1. The syntax for using this command on Ubuntu is as straightforward as typing “killall” followed by the process name.

When used without any arguments, this will only send a “SIGTERM” to processes allowing them to close gracefully.

For example, to kill all processes that have the name “firefox” you could use the following command.

2. Of course, not all processes will want to close gracefully, leading to a stuck process.

To work around this, you can use killall to use “SIGKILL” which will force kill that running process on Ubuntu. Be careful running, this as it can lead to data loss and other unexpected behaviours.

All you need to do is use “killall“, followed by the “-s SIGKILL” option, then the processes name.

For example, we would use the following to force terminate all processes using the name “firefox” on our Ubuntu system.

How to use the pkill Command on Ubuntu

The final command that we will be discussing is the pkill command. This command allows you to kill a specific process on Ubuntu by only providing its name.

1. Using this command is simple, as you don’t have to worry about finding the ID of a specific process. Instead, you only need to know its name.

To attempt a soft kill of a process, you just need to use “pkill” followed by the process name.

For example, to kill a process that has the name “firefox,” you will utilize the following in the terminal

2. A soft kill of a process will only work if it reponds in the first place. If it isn’t responding, you will instead want to send a “SIGKILL” signal to the process.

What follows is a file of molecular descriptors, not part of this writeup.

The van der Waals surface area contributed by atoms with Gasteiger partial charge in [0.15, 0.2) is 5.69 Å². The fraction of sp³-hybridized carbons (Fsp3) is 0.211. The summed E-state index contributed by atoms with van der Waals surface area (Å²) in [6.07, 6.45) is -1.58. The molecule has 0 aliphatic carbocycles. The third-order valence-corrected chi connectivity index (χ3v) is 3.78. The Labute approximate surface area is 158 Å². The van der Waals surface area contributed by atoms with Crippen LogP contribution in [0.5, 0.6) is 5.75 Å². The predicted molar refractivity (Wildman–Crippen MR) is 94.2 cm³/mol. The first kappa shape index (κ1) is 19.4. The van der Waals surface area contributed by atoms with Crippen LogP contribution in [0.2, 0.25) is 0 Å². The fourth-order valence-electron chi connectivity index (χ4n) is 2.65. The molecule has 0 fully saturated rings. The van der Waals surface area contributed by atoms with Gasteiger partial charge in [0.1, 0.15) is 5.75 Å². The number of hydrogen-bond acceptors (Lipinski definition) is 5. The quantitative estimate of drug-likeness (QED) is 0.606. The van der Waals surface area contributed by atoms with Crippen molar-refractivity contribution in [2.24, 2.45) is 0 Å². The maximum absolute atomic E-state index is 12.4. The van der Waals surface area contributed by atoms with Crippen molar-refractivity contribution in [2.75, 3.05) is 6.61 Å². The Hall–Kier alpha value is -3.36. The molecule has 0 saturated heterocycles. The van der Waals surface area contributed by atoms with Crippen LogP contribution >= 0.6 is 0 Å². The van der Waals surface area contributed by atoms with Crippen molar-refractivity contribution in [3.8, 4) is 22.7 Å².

When you use the “SIGKILL” signal, Ubuntu will immediately kill the process regardless of what that process is currently doing.

To force kill a process using only its name within the terminal you would use the following.

For example, to force kill a process on Ubuntu that uses the name “firefox“, we would use the command below.

How to Kill a Process on Ubuntu using the Desktop Interface

This section will show you how you can kill a process on Ubuntu using the desktop interface.

You can easily kill a process thanks to a piece of software that comes bundled with the desktop variant of Ubuntu. This software is called the “System Monitor”.

1. To start, we will need to open the activities screen on your Ubuntu device.

To open this screen, you need to click the top or bottom left of your screen.

Open Activities Screen

2. With the activities screen open, use the search box at the top of the screen to search for “System Monitor” (1.).

Once “System Monitor” appears, click the icon (2.) to open the application. This is the application that will allow us to kill a process from Ubuntu’s desktop.

Open System Monitor

3. With the System Monitor tool open on your device, identify the process you want to kill and RIGHT-CLICK it (1.).

There are a few options (2.) you can use to kill the process on Ubuntu. We will quickly go through them.

If you only want to end a process cleanly you can just click the process you want to kill (1.), then click the “End Process” button (3.).

Select Process to Kill on Ubuntu

4. Before Ubuntu kills the process you will get a message like the one, we have shown below. This message will differ if you select an option different from “Kill“.

To proceed, you will need to click the “Kill Process” button.

Confirm Kill Process


At this point, you should now understand how you can kill a process on Ubuntu.

We have covered both command line, and GUI steps to stop a running process on your system. Both are relatively straightforward to use once you understand what commands or tools to use.

Please comment below if you have questions about killing a process on Ubuntu.

Be sure to check out our many other Ubuntu guides. We also have a wealth of other tutorials that help you with general Linux usage.